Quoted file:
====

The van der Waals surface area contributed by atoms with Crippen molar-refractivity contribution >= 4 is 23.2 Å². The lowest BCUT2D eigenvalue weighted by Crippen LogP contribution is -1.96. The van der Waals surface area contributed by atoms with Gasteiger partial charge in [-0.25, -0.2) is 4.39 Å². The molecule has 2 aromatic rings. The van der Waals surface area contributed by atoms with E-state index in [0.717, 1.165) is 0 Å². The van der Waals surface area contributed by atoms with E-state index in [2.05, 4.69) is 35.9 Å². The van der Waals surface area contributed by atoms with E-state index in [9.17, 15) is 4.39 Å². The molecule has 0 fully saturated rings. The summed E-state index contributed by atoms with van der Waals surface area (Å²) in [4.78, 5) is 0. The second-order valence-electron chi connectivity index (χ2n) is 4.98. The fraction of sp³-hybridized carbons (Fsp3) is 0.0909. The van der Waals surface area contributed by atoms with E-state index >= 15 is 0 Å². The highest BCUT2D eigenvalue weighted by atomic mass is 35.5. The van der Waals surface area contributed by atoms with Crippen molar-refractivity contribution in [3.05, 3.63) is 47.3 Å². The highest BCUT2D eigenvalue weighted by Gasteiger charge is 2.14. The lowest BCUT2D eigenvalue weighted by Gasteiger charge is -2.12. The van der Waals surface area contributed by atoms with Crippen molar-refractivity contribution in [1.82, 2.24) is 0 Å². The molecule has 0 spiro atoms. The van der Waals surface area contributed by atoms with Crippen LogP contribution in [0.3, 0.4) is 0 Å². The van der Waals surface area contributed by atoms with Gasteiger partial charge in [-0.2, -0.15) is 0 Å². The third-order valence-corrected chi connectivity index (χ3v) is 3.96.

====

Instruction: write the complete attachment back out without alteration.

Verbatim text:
The van der Waals surface area contributed by atoms with Crippen molar-refractivity contribution >= 4 is 23.2 Å². The lowest BCUT2D eigenvalue weighted by Crippen LogP contribution is -1.96. The van der Waals surface area contributed by atoms with Gasteiger partial charge in [-0.25, -0.2) is 4.39 Å². The molecule has 2 aromatic rings. The van der Waals surface area contributed by atoms with E-state index in [0.717, 1.165) is 0 Å². The van der Waals surface area contributed by atoms with E-state index in [2.05, 4.69) is 35.9 Å². The van der Waals surface area contributed by atoms with E-state index in [9.17, 15) is 4.39 Å². The molecule has 0 fully saturated rings. The summed E-state index contributed by atoms with van der Waals surface area (Å²) in [4.78, 5) is 0. The second-order valence-electron chi connectivity index (χ2n) is 4.98. The fraction of sp³-hybridized carbons (Fsp3) is 0.0909. The van der Waals surface area contributed by atoms with E-state index >= 15 is 0 Å². The highest BCUT2D eigenvalue weighted by atomic mass is 35.5. The van der Waals surface area contributed by atoms with Crippen molar-refractivity contribution in [3.05, 3.63) is 47.3 Å². The highest BCUT2D eigenvalue weighted by Gasteiger charge is 2.14. The lowest BCUT2D eigenvalue weighted by Gasteiger charge is -2.12. The van der Waals surface area contributed by atoms with Crippen molar-refractivity contribution in [1.82, 2.24) is 0 Å². The molecule has 0 spiro atoms. The van der Waals surface area contributed by atoms with Crippen LogP contribution in [0.3, 0.4) is 0 Å². The van der Waals surface area contributed by atoms with Gasteiger partial charge in [-0.2, -0.15) is 0 Å². The third-order valence-corrected chi connectivity index (χ3v) is 3.96.